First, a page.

The Madras High Court’s recent circular limits court portraits to Gandhi and Thiruvalluvar, raising debates on symbolism and inclusivity.
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The Madras High Court’s recent circular has sparked debate as it restricts the display of portraits in courtrooms of Tamil Nadu and Puducherry. The circular permits only portraits of Mahatma Gandhi and revered Tamil poet-saint Thiruvalluvar, excluding those of Dr. B R Ambedkar, the architect of India’s Constitution. This move has raised questions about the court’s intent to maintain an apolitical environment while potentially dismissing Ambedkar’s significant contributions.
Court’s Circular and Historical Context
The circular, communicated to all district courts in Tamil Nadu and Puducherry, stems from a full bench meeting of the High Court on April 11, 2023. However, it builds upon past resolutions, particularly those from 2010 and 2013. In 2010, the court decided to prohibit additional statues on court campuses to prevent friction and law and order issues arising from damage to national leaders’ statues. This stance was reaffirmed in 2013, further solidifying the court’s position on symbols within court premises.
Resurfaced Contention and Reiteration
The issue resurfaced in April 2023 when advocate associations requested permission to display portraits of Dr. B R Ambedkar. The court, in response, reiterated its previous resolutions and unequivocally declared that only portraits of Gandhi and Thiruvalluvar would be allowed within court premises. The directive applies to all judges and judicial magistrates in the state, emphasizing the court’s commitment to this resolution.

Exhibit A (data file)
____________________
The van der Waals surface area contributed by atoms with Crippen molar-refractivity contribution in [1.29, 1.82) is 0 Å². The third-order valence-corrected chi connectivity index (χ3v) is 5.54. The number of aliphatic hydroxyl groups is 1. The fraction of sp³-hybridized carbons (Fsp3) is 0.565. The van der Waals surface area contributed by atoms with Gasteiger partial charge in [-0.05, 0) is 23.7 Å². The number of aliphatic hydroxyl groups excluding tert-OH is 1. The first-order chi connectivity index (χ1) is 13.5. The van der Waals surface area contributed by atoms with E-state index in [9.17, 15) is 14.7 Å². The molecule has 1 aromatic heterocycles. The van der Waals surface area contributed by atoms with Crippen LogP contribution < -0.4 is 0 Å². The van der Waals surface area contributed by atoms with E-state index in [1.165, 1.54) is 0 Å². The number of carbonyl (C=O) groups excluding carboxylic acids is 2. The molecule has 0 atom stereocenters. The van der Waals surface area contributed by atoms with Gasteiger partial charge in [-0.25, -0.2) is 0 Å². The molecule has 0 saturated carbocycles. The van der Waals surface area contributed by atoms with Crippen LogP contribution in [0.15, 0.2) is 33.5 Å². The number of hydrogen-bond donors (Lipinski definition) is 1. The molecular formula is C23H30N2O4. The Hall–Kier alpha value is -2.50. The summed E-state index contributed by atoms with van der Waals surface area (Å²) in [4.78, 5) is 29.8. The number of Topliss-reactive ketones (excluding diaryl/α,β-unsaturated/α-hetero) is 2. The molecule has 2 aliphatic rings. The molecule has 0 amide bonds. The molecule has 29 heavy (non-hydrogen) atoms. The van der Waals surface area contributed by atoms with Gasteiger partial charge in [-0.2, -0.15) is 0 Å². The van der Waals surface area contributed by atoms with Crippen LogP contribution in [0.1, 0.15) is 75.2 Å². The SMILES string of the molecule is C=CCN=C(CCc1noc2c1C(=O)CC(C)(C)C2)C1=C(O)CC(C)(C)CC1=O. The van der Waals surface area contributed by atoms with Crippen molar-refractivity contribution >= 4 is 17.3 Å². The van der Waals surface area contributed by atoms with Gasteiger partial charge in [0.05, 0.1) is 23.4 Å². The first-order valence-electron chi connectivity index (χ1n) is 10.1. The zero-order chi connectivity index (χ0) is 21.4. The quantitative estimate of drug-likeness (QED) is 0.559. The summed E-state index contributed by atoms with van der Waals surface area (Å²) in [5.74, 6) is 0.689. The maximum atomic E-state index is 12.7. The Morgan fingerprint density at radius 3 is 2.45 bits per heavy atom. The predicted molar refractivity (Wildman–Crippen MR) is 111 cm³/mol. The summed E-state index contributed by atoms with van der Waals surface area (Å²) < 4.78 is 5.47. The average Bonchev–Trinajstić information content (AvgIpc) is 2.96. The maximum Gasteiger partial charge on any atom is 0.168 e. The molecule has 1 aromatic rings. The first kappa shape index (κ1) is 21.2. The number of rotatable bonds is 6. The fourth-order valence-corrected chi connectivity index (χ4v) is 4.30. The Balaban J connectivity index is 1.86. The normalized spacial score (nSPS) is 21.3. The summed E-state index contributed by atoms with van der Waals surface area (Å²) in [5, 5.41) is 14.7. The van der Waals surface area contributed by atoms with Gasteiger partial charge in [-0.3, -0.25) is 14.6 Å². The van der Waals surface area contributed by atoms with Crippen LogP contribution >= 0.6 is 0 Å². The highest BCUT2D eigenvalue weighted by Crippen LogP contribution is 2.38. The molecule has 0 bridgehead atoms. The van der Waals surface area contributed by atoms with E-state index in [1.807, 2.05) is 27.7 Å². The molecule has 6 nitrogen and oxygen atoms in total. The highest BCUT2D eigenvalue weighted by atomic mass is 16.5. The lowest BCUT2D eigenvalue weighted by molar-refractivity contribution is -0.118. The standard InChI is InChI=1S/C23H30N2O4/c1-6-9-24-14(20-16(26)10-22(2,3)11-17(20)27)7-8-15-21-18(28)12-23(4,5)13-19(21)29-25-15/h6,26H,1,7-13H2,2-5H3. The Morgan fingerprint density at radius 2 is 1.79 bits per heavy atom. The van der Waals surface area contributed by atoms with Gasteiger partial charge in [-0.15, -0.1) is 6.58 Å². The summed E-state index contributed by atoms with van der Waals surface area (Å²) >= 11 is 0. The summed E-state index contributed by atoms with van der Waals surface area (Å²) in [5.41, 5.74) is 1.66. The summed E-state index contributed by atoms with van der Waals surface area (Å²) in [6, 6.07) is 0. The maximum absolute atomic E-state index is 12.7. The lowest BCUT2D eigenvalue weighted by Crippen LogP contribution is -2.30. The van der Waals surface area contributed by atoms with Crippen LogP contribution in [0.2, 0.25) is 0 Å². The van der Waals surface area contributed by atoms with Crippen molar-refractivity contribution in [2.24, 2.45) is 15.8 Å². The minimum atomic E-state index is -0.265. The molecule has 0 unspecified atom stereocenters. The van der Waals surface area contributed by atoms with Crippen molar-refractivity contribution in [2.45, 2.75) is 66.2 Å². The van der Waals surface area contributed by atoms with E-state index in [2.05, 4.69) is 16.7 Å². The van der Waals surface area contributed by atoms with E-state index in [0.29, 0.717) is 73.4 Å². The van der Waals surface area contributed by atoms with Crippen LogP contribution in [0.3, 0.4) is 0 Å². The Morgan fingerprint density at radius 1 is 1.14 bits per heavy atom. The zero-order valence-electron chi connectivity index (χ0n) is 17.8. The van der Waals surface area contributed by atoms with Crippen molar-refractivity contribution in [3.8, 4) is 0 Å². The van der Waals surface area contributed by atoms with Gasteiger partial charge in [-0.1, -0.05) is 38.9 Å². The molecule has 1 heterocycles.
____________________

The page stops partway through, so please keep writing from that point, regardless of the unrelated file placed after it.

Maintaining an Apolitical Environment
The explicit emphasis on a limited set of portraits reflects the court’s endeavor to create an apolitical environment within court premises. By regulating the choice of symbols, the court aims to preempt any potential contention arising from the display of a broader range of portraits. However, this decision has raised concerns about the exclusion of Dr. B R Ambedkar, given his pivotal role as the architect of India’s Constitution.
A Contradictory Order on Ambedkar Portraits
Interestingly, a contradictory order on Ambedkar portraits emerged from the Madras High Court in August 2022. Justice G R Swaminathan, of the Madurai bench, directed the installation of Ambedkar’s portraits in all government law colleges in Tamil Nadu. Justice Swaminathan cited Ambedkar’s symbolic significance and unparalleled scholarship, highlighting his potential to inspire law students. This contradictory order further adds complexity to the ongoing debate.
Balancing Symbols and Values
The court’s decision on portraits sparks introspection on the delicate balance between symbolism and inclusivity. While it seeks to preserve an apolitical atmosphere, questions arise regarding the representation of historical figures and their contributions to the nation. Addressing these concerns requires thoughtful consideration to ensure that symbols in courtrooms reflect the diverse values and ideals cherished by the Indian society.
Frequently Asked Questions (FAQs)
- What does the recent circular from the Madras High Court state?
The circular restricts the display of portraits in courtrooms of Tamil Nadu and Puducherry, permitting only portraits of Mahatma Gandhi and Thiruvalluvar, excluding those of Dr. B R Ambedkar.
- What historical context does the circular build upon?
The circular is based on past resolutions from 2010 and 2013, which aimed to prevent friction and law and order issues by prohibiting the installation of additional statues on court campuses.
- Why did the issue resurface in April 2023?
Advocate associations requested permission to display portraits of Dr. B R Ambedkar, leading to the court’s reiteration of its previous resolutions.
- What is the court’s motive behind the explicit emphasis on a limited set of portraits?
The court aims to maintain an apolitical environment within court premises and preempt possible contention by regulating the choice of symbols.
- What was the contradictory order on Ambedkar portraits?
Justice G R Swaminathan, of the Madurai bench of the Madras High Court, directed the installation of Ambedkar’s portraits in all government law colleges in Tamil Nadu, citing his symbolic significance and scholarship.
- How can the court strike a balance between symbolism and inclusivity?
Addressing concerns over representation requires thoughtful consideration to ensure that symbols in courtrooms reflect the diverse values and ideals cherished by the Indian society.